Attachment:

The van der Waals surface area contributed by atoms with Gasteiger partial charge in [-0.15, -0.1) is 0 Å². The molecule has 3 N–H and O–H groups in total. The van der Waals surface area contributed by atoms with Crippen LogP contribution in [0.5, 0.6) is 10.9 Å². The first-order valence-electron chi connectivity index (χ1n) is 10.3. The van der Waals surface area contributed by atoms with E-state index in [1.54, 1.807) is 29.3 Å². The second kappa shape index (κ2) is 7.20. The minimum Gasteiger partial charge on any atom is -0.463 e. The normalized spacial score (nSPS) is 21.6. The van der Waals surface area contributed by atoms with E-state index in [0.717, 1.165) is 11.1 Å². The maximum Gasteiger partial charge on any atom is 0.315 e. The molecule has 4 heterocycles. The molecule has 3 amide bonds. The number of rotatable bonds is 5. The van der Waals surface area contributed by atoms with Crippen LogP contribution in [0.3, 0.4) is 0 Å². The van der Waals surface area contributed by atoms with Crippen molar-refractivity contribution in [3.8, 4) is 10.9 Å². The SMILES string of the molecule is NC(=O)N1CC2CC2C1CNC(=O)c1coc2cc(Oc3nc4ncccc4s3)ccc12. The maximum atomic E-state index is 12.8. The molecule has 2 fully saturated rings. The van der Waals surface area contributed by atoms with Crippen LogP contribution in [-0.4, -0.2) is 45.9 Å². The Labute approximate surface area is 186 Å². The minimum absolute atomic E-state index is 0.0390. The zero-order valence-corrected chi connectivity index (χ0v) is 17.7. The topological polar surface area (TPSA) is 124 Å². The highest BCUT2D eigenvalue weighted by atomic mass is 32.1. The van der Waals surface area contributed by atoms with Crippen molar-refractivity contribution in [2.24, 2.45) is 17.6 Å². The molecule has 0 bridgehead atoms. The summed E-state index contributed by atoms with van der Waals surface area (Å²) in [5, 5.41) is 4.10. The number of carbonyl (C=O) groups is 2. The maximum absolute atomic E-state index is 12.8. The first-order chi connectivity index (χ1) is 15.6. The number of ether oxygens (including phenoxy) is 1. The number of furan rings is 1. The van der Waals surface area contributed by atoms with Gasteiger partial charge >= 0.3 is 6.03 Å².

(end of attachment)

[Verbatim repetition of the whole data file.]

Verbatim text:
The van der Waals surface area contributed by atoms with Gasteiger partial charge in [-0.15, -0.1) is 0 Å². The molecule has 3 N–H and O–H groups in total. The van der Waals surface area contributed by atoms with Crippen LogP contribution in [0.5, 0.6) is 10.9 Å². The first-order valence-electron chi connectivity index (χ1n) is 10.3. The van der Waals surface area contributed by atoms with E-state index in [1.54, 1.807) is 29.3 Å². The second kappa shape index (κ2) is 7.20. The minimum Gasteiger partial charge on any atom is -0.463 e. The normalized spacial score (nSPS) is 21.6. The van der Waals surface area contributed by atoms with E-state index in [0.717, 1.165) is 11.1 Å². The maximum Gasteiger partial charge on any atom is 0.315 e. The molecule has 4 heterocycles. The molecule has 3 amide bonds. The number of rotatable bonds is 5. The van der Waals surface area contributed by atoms with Crippen LogP contribution in [0.3, 0.4) is 0 Å². The van der Waals surface area contributed by atoms with Crippen molar-refractivity contribution in [3.8, 4) is 10.9 Å². The SMILES string of the molecule is NC(=O)N1CC2CC2C1CNC(=O)c1coc2cc(Oc3nc4ncccc4s3)ccc12. The maximum atomic E-state index is 12.8. The molecule has 2 fully saturated rings. The van der Waals surface area contributed by atoms with Crippen LogP contribution in [-0.4, -0.2) is 45.9 Å². The Labute approximate surface area is 186 Å². The minimum absolute atomic E-state index is 0.0390. The zero-order valence-corrected chi connectivity index (χ0v) is 17.7. The topological polar surface area (TPSA) is 124 Å². The highest BCUT2D eigenvalue weighted by atomic mass is 32.1. The van der Waals surface area contributed by atoms with Crippen molar-refractivity contribution in [2.24, 2.45) is 17.6 Å². The molecule has 0 bridgehead atoms. The summed E-state index contributed by atoms with van der Waals surface area (Å²) in [5, 5.41) is 4.10. The number of carbonyl (C=O) groups is 2. The maximum absolute atomic E-state index is 12.8. The first-order chi connectivity index (χ1) is 15.6. The number of ether oxygens (including phenoxy) is 1. The number of furan rings is 1. The van der Waals surface area contributed by atoms with Gasteiger partial charge >= 0.3 is 6.03 Å².